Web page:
Monday, September 24, 2007

A Brief Examination of Rod Stewart (70's version)

This afternoon, as I continued my ritual of long, meandering post-lunch walks, I was surprised to discover my intense and immediate desire to hear some Rod Stewart.

Rod Stewart is, to be sure, not everybody's cup of tea. In fact, he walks the thin line of being almost, but not quite, embarrassing to be a fan of. Whatever you think about Rod Stewart today (with his unending series of truly awful "Songbook" cds), or during his self-parodying work in the 80's, it cannot be denied that during the 70's Rod Stewart put out a number of unimpeachably excellent songs. What makes them so good?
  • His voice: It's impossible not to love the scraggly, 3 AM hoarseness in his voice. He always sounds like he's been in the studio drinking for 72 straight hours and doing take after take after take. And damned if it doesn't make everything he sings sound incredibly heartfelt, personal, and earnest.
  • The world weary vocals: I've decided that world-weary vocals work during every phase of your life-Where you're young, they let you pretend that you've actually been through enough to acquire some hardscrabble wisdom; where you're an adult, you've going through the actual world-wearying process, and its nice to hear a voice that sounds like its been through it and survived; and, of course, when you're older, you can just listen and laugh in reminiscence. Either way, it always strikes the right cord, and people like Rod Stewart and Tom Waits have a true genius for getting that message across.
  • The sound: Especially in the 70's, Rod Stewart's music (both by himself and with The Faces) had a clean, classic rock n' roll sound. Lots of strong guitar, pounding drums, and shouted vocals. Hard to believe, but there was a time when you could have a big rock n' roll sound without it being thought of as ironic (The Darkness), terrible (most of the "stadium rock" bands these days ) or some sort of good, but unoriginal, sound (The Strokes, The White Stripes, etc.). Rod Stewart was at his best at the absolute best time to be Rod Stewart (if that makes any sense).
  • The songs: His best songs (Maggie May, Handbags and Gladrags, Stay With Me, Reason to Believe) have everything you could want in a song. All the elements noted above, perfectly aligned with great, usually very melancholy lyrics. With the possible exception of Suite: Judy Blue Eyes, is there a more exquisitely sad song than Maggie May? It has all the elements you could want in a song: thwarted love, the inevitability of aging, and the need for an escape. With a song like this, Stewart's unique talent really comes through. Who else could sing this great verse and make it sound so heartbreaking and believable?
I suppose I could collect my books and get on back to school
Or steal my daddy's cue and make a living out of playing pool

Or find myself a rock and roll band, that needs a helpin' hand

Oh Maggie, I wish Id never seen your face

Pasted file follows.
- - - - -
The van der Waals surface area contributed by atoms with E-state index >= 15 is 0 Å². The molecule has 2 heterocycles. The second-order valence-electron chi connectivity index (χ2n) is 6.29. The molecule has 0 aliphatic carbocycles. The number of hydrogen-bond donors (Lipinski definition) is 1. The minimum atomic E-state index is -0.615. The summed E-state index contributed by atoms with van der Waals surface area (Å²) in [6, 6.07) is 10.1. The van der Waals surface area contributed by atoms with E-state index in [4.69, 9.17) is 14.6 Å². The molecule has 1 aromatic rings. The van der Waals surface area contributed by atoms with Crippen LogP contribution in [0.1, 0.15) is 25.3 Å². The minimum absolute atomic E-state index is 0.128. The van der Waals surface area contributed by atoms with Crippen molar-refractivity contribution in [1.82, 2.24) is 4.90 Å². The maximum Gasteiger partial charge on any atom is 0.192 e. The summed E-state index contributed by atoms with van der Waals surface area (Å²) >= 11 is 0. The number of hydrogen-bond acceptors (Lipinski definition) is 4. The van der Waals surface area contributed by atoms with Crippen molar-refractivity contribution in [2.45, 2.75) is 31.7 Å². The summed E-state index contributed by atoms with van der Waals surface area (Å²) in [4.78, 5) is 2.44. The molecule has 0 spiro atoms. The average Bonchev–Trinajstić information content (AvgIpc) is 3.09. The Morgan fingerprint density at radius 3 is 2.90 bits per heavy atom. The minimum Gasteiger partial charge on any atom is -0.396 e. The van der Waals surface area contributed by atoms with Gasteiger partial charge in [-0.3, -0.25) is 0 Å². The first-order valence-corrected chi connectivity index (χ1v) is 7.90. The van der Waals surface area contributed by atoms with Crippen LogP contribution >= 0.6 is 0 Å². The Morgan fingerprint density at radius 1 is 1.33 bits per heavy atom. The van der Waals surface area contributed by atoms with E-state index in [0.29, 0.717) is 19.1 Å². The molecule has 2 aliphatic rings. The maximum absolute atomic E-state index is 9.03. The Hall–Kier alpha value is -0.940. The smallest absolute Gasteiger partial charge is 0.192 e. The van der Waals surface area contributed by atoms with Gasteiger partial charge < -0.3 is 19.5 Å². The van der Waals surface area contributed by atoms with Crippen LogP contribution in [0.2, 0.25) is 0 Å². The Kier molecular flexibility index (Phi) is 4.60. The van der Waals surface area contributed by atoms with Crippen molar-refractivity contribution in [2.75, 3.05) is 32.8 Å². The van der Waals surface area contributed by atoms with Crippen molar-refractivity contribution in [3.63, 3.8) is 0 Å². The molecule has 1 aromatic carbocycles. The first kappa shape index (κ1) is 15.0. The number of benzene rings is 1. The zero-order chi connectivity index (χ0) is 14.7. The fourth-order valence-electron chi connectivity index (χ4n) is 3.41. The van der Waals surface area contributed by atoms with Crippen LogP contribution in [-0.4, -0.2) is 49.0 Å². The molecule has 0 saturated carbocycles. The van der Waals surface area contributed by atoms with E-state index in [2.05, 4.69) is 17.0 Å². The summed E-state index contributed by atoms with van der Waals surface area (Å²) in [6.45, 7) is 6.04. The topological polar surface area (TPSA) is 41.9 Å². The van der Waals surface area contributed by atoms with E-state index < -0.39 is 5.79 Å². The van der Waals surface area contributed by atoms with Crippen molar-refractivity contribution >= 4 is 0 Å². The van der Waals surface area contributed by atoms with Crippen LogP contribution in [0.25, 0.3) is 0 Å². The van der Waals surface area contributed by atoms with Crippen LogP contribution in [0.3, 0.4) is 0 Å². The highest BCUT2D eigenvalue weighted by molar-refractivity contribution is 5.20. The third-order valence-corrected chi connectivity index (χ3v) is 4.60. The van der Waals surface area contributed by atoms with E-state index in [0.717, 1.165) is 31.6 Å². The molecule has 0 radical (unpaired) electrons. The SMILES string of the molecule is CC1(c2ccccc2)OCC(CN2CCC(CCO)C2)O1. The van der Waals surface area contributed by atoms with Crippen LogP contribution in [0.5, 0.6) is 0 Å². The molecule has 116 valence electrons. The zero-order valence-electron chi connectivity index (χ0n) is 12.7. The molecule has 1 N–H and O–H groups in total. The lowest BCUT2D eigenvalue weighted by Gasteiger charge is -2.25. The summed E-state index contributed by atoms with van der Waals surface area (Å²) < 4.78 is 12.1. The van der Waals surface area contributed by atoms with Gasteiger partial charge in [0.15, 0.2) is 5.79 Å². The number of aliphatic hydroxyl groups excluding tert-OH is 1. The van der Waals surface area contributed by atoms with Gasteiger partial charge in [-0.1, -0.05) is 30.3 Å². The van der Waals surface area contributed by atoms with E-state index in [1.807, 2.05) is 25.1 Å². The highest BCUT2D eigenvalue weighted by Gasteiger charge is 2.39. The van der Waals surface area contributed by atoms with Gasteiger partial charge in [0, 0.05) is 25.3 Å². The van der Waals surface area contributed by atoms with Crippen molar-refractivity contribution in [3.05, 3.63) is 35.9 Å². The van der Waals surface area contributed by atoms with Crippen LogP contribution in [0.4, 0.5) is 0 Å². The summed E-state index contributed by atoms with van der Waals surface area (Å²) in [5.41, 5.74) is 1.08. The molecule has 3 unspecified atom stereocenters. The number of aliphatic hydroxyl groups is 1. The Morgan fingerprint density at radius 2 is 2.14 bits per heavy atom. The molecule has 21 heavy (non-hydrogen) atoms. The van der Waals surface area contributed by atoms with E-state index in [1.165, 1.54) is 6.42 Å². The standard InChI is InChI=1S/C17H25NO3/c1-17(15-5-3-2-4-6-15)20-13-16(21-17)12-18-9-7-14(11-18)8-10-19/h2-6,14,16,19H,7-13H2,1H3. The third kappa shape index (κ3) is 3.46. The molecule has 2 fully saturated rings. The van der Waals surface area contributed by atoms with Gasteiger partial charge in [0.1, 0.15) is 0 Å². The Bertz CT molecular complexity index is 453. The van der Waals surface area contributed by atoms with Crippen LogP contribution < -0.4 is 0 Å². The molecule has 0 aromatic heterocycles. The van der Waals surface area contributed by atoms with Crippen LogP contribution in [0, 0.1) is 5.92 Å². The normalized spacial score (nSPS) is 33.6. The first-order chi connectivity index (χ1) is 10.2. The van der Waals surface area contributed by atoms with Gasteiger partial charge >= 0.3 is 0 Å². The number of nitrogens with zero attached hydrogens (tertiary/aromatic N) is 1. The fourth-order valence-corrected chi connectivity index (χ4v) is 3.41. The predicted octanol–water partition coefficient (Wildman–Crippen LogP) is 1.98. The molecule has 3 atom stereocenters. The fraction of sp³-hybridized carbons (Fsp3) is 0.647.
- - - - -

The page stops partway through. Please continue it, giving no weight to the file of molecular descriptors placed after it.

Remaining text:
So, there you have it, some ammunition the next time someone makes fun of silly ol' Rod "Hot Legs" Stewart.


Megan said...

I think Rod Stewart-love has crossed that line. Be embarrassed!

I have always had a love/hate relationship with the song Maggie May. There aren't really any songs about girls named Megan, so it was about as close as I got, but she was a jerk. And old-looking. So i didn't really want the song to be about me, either.

Lastly, i think I saw this guy on Oprah or something recently and he had a freakishly young new wife who was the same age as his kids. Gross.

Josh said...

There's no question that it's embarrassing to like Rod Stewart in his current incarnation, but the same can be said of so many aging musicians. They flat-out make fools of themselves a good majority of the time. Still, I am completely willing and able to separate the 70's incarnation from the current version. As far as I'm concerned, they're not even the same person.

Well Respected Blogger said...

"Maggie May" is a great song. End of discussion.

You know, I recently picked up the Faces' 'A Nod is as Good as a Wink...To a Blind Horse' a little while ago, and it didn't really do much for me. Although, in light of this reappraisal of Mr. Stewart's credibility, I might have to give it another listen.

Josh said...

Yeah, I agree, that record is kind of a letdown (with the exception of "Stay With Me," which kicks triple ass. For solo Rod, I'd go with "Every Picture Tells a Story," which is sort of his "Goodbye Yellow Brick Road." You could, however, probably get away with a greatest hits with him, too. He also had one of the greatest "MTV Unplugged" records as well.

Rodbabe said...

250(?)million records later what's to be embarrassed about? I've always loved Rod, and, my friends, I darn proud of it! Rock 'on Rod someone is buying it!!!

Josh said...

You're absolutely right, Rodbabe. It's kind of bullshit to talk about "guilty pleasures" anyway, it's not like I enjoy Rod "ironically" or anything like that.